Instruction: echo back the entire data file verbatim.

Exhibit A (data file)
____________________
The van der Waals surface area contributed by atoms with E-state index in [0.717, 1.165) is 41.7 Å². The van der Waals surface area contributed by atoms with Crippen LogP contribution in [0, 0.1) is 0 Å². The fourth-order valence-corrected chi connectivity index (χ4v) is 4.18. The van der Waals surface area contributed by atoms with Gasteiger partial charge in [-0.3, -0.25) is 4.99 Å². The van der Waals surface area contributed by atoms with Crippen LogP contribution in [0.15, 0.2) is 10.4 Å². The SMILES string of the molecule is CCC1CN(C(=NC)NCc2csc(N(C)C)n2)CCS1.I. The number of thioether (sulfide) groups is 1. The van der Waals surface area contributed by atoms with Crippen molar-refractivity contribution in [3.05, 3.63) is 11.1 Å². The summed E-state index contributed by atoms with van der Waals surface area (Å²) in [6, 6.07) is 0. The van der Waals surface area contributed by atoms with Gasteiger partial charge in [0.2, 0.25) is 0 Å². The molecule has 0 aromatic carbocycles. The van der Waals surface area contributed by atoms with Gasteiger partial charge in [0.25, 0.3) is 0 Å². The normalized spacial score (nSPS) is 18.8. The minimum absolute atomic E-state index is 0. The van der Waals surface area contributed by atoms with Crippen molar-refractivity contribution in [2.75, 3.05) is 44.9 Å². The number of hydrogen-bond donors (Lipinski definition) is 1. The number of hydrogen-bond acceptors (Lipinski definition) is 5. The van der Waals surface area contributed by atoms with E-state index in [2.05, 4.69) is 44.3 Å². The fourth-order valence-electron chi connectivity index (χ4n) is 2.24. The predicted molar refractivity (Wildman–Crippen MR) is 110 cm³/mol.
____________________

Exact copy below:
The van der Waals surface area contributed by atoms with E-state index in [0.717, 1.165) is 41.7 Å². The van der Waals surface area contributed by atoms with Crippen LogP contribution in [0, 0.1) is 0 Å². The fourth-order valence-corrected chi connectivity index (χ4v) is 4.18. The van der Waals surface area contributed by atoms with Gasteiger partial charge in [-0.3, -0.25) is 4.99 Å². The van der Waals surface area contributed by atoms with Crippen LogP contribution in [0.15, 0.2) is 10.4 Å². The SMILES string of the molecule is CCC1CN(C(=NC)NCc2csc(N(C)C)n2)CCS1.I. The number of thioether (sulfide) groups is 1. The van der Waals surface area contributed by atoms with Crippen molar-refractivity contribution in [3.05, 3.63) is 11.1 Å². The summed E-state index contributed by atoms with van der Waals surface area (Å²) in [6, 6.07) is 0. The van der Waals surface area contributed by atoms with Gasteiger partial charge in [0.2, 0.25) is 0 Å². The molecule has 0 aromatic carbocycles. The van der Waals surface area contributed by atoms with Gasteiger partial charge in [0.25, 0.3) is 0 Å². The normalized spacial score (nSPS) is 18.8. The minimum absolute atomic E-state index is 0. The van der Waals surface area contributed by atoms with Crippen molar-refractivity contribution in [2.75, 3.05) is 44.9 Å². The number of hydrogen-bond donors (Lipinski definition) is 1. The number of hydrogen-bond acceptors (Lipinski definition) is 5. The van der Waals surface area contributed by atoms with E-state index in [2.05, 4.69) is 44.3 Å². The fourth-order valence-electron chi connectivity index (χ4n) is 2.24. The predicted molar refractivity (Wildman–Crippen MR) is 110 cm³/mol.